TheUnMember Sat 05-May-12 12:20:19

If people post on legal, they should get accurate legal advice. There are plenty of other areas on which to express your views on changing children's names etc.

MNHQ disagree with that and have stated it on this forum before. Anyone is allowed to discuss their views here, just like all the other areas.

TheUnMember Sat 05-May-12 12:23:42

The legal system is not just 'one opinion among many' what a ridiculous thing to say.

Of course it is. What a ridiculous thing to say. Every single court case is one opinion vs another. Balancing differing opinions is the basis of the entire legal system.

MOSagain Sat 05-May-12 12:38:41

balia I totally agree with you. One would hope that by asking questions on legal, posters would get correct legal advice. Unfortunately that does not always happen as quite often the 'Jeremy Kyle/well my friend's friend from down the pub got this' brigade turn up.

The UnMember, Yes, MNHQ do disagree to the dismay of many of the qualified lawyers who regularly post on here, some of whom have talked about not bothering wasting their time any more. Of course MN is a forum for people to discuss their views. However, when posters are specifically seeking legal advice it is, in my opinion, unhelpful for unqualified posters to come on giving their opinon/advice which could be detrimental to the OP. Of course, in an ideal world, people would instruct lawyers specialising in the area of their problem however we do not live in an ideal world and not everyone can afford to spend 200 pounds plus per hour for advice.

mumblechum1 Sat 05-May-12 13:34:22

Well said, MOS. I don't really mind if lay people give their experience, as well as qualified lawyers giving proper advice, the difficulty is that it's not obvious to posters who don't often hang around this section to recognise who's a lawyer and who's just offering their own anecdotes.

Short of the legally qualified lot preceding every post with "I'm a lawyer and I know what I'm talking about", I don't know what the answer is.

Sadly I'm too busy helping paying clients these days to spend much time on Legal, much as I enjoy putting in my two pennorth smile

CurrySpice Sat 05-May-12 13:38:57

A very good male friend of mine had this happen to him. His wife ran off with someone else. He was not abusive, and since she left he has paid for his DD every month. His ex unilaterally changed his DD's surname without his knowledge, and despite a judge warning her not to.

It broke his heart sad

MOSagain Sat 05-May-12 14:08:23

Curry, did he not do anything about it? He could have made an application to the Court for her name to be changed back.

CurrySpice Sat 05-May-12 14:12:30

No. It was just one of many things she did. Culminating in moving without telling him and he didn't know where she was. He decided that all the court cases and trauma were harming his dd and sort of gave up sad he wrote a letter to his dd every week and kept it in the hope that she would one day come and find him

About 6 months ago, after 6 years, his ex reappeared, apologising and realising what a terrible thing she had done. The dd has since met with her paternal grandparents and they are slowly building up to her re-meeting her lovely dad grin

Smurfy1 Sat 05-May-12 14:18:22

Sorry but in my case the BM changed her kids names to suit the parent of the time and it did nothing but confuse the schools, kids, when the eldest came to get a job and all her ID was a different name to her education certs and no legal proof of name change so couldn't proof it wasn't for fraud action

You need to think of the future and the kids in the long run, and the dad can (like my OH) win citing Deliberate Parental alienation and the school loved it (not) when he proved her boirth cert had a different name and PR, as the BM hadn't told them anything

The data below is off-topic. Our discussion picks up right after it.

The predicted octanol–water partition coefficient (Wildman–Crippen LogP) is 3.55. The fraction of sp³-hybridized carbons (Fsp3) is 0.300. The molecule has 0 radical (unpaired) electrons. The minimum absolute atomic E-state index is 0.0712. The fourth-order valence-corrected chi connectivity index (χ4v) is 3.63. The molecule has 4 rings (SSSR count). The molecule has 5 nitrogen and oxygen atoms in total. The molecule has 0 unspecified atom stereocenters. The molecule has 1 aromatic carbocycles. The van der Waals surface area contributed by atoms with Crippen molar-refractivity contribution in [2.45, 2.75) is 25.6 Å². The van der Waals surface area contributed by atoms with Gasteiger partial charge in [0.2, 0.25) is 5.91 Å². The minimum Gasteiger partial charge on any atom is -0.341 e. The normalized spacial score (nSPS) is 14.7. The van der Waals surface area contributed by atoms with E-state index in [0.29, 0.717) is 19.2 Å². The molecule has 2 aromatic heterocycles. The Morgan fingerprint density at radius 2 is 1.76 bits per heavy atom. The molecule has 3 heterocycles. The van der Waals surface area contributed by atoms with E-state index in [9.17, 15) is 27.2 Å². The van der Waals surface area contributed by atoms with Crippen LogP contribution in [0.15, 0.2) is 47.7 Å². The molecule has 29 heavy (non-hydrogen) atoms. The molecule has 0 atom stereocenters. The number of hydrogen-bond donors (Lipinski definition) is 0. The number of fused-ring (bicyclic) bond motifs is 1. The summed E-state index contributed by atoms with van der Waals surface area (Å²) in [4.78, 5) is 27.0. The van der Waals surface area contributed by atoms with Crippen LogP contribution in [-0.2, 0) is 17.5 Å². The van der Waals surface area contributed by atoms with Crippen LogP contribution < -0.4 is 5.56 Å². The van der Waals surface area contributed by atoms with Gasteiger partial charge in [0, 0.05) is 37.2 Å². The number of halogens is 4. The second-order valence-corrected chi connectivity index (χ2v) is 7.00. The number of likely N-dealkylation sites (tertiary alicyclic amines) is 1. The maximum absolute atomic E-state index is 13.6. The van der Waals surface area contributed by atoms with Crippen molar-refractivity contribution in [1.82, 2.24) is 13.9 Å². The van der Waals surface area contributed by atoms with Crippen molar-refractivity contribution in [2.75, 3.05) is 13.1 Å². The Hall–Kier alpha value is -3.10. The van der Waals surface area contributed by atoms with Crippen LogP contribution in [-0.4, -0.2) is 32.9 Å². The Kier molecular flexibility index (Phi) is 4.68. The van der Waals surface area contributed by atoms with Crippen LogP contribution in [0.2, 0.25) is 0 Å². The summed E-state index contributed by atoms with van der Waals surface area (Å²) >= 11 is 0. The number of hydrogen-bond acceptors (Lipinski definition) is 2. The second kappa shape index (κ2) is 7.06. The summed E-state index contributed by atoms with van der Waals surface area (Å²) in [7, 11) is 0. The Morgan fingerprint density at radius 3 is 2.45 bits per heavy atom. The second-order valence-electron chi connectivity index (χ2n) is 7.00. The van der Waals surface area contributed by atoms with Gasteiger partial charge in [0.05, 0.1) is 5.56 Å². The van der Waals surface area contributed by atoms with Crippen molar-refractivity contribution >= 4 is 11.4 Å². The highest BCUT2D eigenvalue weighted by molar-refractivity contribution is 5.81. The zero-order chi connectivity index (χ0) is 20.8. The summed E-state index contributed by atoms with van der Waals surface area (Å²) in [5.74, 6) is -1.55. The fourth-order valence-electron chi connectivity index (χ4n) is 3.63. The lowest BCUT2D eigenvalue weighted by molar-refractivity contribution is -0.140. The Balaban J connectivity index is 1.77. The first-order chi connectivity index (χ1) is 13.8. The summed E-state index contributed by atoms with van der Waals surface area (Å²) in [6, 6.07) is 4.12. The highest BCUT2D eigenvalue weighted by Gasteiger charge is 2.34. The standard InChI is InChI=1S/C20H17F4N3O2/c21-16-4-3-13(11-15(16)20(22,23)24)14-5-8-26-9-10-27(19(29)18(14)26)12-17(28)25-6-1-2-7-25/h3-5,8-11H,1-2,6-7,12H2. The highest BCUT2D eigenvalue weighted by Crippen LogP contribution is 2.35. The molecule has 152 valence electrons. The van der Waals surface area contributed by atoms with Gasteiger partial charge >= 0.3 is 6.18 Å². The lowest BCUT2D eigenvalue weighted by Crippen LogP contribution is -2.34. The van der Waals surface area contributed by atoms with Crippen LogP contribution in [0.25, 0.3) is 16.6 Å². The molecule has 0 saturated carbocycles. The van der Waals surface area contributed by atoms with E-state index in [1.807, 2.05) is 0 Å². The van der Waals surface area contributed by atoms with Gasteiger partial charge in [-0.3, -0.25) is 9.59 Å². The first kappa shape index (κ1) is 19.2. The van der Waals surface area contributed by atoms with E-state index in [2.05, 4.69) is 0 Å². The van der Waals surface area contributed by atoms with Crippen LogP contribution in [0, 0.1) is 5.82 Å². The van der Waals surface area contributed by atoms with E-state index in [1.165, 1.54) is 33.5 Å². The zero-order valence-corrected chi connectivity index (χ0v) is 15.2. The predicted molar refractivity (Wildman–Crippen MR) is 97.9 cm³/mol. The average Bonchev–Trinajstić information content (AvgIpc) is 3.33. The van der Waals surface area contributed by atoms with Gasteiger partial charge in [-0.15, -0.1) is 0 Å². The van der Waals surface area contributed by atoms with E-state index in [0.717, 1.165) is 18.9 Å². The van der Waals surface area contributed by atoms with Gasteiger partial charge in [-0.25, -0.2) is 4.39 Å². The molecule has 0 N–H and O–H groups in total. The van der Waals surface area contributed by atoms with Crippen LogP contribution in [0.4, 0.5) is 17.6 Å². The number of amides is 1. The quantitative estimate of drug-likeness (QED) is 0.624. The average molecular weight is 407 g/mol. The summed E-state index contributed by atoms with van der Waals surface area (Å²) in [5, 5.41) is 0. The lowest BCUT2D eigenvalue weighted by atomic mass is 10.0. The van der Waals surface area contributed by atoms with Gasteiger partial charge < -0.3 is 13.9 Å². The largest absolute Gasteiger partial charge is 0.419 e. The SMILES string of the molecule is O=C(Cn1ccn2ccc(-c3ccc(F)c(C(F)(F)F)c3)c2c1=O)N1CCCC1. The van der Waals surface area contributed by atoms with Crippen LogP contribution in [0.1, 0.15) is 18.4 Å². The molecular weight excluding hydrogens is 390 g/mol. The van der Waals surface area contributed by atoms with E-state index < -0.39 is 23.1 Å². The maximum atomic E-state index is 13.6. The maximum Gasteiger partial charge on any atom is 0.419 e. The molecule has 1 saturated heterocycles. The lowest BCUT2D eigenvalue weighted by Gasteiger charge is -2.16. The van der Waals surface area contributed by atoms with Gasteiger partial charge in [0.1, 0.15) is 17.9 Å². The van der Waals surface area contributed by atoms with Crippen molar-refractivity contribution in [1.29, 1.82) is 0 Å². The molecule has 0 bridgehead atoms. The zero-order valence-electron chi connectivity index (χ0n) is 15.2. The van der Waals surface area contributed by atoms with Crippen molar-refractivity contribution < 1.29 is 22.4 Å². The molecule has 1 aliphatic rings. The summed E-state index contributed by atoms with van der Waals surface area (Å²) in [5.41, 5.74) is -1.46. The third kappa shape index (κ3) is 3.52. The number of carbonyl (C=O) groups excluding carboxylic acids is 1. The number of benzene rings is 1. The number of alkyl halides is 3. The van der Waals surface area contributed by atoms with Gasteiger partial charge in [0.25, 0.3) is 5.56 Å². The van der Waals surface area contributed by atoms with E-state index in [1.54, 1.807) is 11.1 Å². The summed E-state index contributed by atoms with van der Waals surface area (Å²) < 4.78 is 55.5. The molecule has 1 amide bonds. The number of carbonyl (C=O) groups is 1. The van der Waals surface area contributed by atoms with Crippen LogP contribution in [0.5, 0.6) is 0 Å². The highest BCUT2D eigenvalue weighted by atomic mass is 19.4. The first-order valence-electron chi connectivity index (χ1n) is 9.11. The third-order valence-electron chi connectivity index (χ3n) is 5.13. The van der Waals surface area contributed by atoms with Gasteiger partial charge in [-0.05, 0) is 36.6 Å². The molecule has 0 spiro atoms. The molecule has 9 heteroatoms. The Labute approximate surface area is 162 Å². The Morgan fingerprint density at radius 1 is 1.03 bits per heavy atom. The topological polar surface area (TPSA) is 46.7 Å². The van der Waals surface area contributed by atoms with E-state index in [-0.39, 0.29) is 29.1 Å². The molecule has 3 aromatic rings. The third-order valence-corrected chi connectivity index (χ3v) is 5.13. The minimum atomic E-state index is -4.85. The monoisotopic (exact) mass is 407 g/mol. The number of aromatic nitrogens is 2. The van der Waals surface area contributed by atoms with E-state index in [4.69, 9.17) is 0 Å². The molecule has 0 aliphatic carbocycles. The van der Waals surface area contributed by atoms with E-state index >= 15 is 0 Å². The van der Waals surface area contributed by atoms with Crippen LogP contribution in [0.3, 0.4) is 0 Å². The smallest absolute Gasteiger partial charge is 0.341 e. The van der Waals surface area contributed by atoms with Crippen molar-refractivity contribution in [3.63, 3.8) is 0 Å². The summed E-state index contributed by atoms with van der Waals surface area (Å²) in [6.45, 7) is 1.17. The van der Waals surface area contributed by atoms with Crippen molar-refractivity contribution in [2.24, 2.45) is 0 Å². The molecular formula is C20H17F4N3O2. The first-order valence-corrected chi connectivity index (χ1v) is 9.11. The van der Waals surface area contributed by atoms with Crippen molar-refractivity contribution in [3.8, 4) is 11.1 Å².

Collaborate Sat 05-May-12 21:29:40

OP It involves filling in a court application, preparing a statement, attending at least a couple of hearings, and possibly dealing with a cafcass officer.

TheUnMember: your ignorance isn't shocking, but your steadfast belief that you know it all is. Carry on please. Sorting out problems created by people who do things wrongly is how I make my living. I certainly don't make my living trying to help people on here.

TheUnMember Sun 06-May-12 08:11:28


There is no need to be so rude. This is a forum for everyone to share their experience.

MOSagain Sun 06-May-12 13:03:21

Indeed it is a forum for everyone to share their experience. Collaborate is a very experienced family lawyer (something which I have personally verified and can therefore vouch for) and has a wealth of experience of these type of matters. In my opinion, I don't believe Collaborate was being rude.

mosschops30 Sun 06-May-12 13:07:47

Going back 10 years i did it without court or ex permission. I had made reasonable efforts to find him to pay maintenance but failed so solicitor went ahead.
When he finally decided to want contact when dd was 8 he ranted about it in his court statement, but it was never even mentioned in court and my dh was given pr and residency.

It may have changed since then

Collaborate Sun 06-May-12 23:39:43

TheUnMember My comment was directed at your comment that in the context of this thread it's a mater of opinions. It simply isn't. A parent can only lawfully change their child's name on their own if they are the only person in the world with parental responsibility.

Poppolino asked a very specific question, which has a very straight forward answer. That answer is not a question of opinion. The law isn't a matter of opinion. Different cases may turn upon findings of fact made by a tribunal, or the exercise by a court of judicial discretion (within identifiable boundaries set by the law as laid down in statute or case law), but the law is never such that you can interpret it however you like.

Poppolino Mon 07-May-12 08:08:42

Thanks Collaborate, I appreciate knowing the law on the matter. I think that DD and I will just keep my name in the light of what you say. It's a shame [starry-eyed-newly-wed-wanting-to-take-his-name-etc] but probably the safest option for our family if we don't want contact from the ex. I certainly don't want to do it without consent, get away with it and then have it bite me on the arse later!

Much appreciate all your advice. smile